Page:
Like Basil Twist's Dogugaeshu, Josef Nadj and Miquel Barceló's Paso Doble (at St. Ann's Warehouse this weekend) tends to be filed under Dance. Both pieces, however don't resemble anything usually associated with dance. There are no humans on stage in Dogugaeshu, and the two men in Paso Doble spend the entire time sculpting clay. In both cases, the set becomes the show, and vice versa. In Paso Doble, the concept is taken to its logical conclusion as art literally ends up eating up/absorbing its makers. A brilliant conceptual move there.
In contrast, the much-publicized King Lear at BAM was completely lacking in the concept department. I enjoyed much of the acting, and Ian McKellen hit all the grace notes, especially in the second half, but Trevor Nunn's staging was stunning in its dullness—with special mention going to his use of music, which was full-on cheese. The storm scene was particularly underwhelming, with a light mist gently falling the center of the stage. On the plus side, the place seemed to be packed with a lot of Harvey Theater newbies; I can only hope they will be return customers and try out some of the more daring offering BAM has lined up in the Next Wave.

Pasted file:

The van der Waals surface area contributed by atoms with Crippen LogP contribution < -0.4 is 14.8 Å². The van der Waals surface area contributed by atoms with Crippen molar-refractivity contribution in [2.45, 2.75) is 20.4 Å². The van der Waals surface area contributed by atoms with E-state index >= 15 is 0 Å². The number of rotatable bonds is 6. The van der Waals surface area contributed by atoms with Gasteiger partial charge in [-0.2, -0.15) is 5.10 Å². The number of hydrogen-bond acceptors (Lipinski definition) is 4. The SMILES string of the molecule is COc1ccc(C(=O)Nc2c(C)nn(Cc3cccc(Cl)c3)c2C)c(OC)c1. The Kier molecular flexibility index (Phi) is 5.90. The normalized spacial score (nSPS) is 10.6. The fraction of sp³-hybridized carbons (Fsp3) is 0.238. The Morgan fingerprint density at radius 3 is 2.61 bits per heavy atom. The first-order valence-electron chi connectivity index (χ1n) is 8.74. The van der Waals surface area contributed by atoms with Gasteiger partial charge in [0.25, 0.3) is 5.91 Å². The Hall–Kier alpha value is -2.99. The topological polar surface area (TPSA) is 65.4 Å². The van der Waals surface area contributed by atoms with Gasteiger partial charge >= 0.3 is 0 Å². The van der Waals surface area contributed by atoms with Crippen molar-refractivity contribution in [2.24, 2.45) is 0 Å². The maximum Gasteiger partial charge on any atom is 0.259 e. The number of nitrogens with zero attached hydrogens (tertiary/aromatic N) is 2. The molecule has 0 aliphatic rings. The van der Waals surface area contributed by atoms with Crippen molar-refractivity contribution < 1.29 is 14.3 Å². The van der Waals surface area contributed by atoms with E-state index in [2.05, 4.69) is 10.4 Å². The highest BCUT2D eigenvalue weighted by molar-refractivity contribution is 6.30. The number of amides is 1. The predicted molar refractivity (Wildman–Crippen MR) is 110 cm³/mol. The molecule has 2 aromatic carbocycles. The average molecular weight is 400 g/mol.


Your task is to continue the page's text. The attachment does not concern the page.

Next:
My favorite "traditional" Lear remains Ingmar Bergman's version, seen in Paris in the mid-1980s, with Akira Kurosawa's Japan-set Ran (with three sons instead of three daughters) topping the film adaptations. When it comes to Euro-directors dynamiting a classic, Jan Lauwers' Lear, culminating in an apocalyptic, deafening finale, and seen at BAM at few years ago, is hard to top. That show actually got the most hostile reception of anything I've ever seen at BAM—two thirds of the audience were gone by the end, with many patrons expressing their rage by departing very noisily. I can't say I have any idea of what was going on much of the time, but I loved the overall chaos—precisely choreographed and sound-designed, of course. Much to its credit, BAM invited Lauwers back and he returned with the amazing Isabella's Room, which replaced shock value with intelligent emotion and made lifelong converts out of those lucky enough to see it.